6. Impact on overall profitability

  • Capital profits do not impact the profitability of the business.
  • Revenue profits form the core of the reflected profitability of a business.

7. Utilization of profits

  • Jurisdictional law generally imposes restrictions on the use of capital profits generated. Capital profits cannot be distributed to shareholders as dividend. For example, securities premium is generally permitted to be applied only for specific purposes.
  • There are generally no restrictions on the use of revenue profits. In fact, revenue profits are the profits that are distributed to shareholders, reinvested in projects or retained in business for future needs.

8. Examples

  • Capital profits include profit on sale of tangible and intangible fixed assets and share premium generated on sale of entity’s shares etc.
  • Revenue profits include profit from the sale of manufactured or traded goods and from the provision of services etc.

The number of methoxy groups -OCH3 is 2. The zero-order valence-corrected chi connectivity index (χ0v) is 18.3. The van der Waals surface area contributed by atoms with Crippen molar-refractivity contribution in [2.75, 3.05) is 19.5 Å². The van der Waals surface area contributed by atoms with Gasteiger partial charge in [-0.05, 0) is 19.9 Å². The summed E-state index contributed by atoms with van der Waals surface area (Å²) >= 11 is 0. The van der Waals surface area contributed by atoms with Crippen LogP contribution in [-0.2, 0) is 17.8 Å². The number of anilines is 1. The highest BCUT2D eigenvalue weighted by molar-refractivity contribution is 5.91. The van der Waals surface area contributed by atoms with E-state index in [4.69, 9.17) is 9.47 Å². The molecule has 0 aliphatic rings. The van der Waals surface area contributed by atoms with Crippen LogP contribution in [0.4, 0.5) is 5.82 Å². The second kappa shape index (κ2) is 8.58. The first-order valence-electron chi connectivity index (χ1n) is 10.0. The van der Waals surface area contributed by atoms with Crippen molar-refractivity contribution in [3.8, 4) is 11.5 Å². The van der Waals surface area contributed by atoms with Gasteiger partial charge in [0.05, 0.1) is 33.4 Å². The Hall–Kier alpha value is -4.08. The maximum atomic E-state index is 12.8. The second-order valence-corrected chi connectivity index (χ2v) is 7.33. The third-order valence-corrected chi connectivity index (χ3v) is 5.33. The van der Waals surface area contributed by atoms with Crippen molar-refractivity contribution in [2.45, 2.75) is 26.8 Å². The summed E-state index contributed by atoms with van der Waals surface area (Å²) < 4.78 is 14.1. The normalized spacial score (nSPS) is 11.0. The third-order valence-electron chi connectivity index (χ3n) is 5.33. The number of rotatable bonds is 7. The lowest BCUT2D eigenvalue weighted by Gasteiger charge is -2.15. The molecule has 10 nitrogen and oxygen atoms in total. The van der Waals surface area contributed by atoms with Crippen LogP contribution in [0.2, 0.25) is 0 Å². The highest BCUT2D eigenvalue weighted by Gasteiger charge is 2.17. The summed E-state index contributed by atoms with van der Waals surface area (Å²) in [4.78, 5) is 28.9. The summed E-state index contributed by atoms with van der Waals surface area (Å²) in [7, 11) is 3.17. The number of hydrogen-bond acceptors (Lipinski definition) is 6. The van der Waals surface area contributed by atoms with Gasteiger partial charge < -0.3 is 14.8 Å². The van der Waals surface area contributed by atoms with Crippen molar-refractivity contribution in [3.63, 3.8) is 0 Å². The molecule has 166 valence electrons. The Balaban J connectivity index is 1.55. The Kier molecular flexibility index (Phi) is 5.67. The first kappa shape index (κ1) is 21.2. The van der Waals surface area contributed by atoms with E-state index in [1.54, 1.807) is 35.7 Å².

Conclusion – capital vs revenue profit:

Correct determination of capital profits and revenue profits is particularly important from an accounting and reporting stand point. It is important for stakeholders to understand the profitability the business generates from its operations in relation to those generated from non-operating one-off transactions. Earning both type of profits however assume importance for a business. Capital reserves created out of capital profits are important to create provisions for future asset replacements whereas revenue profits are important for smooth functioning of day-to-day operations of the business.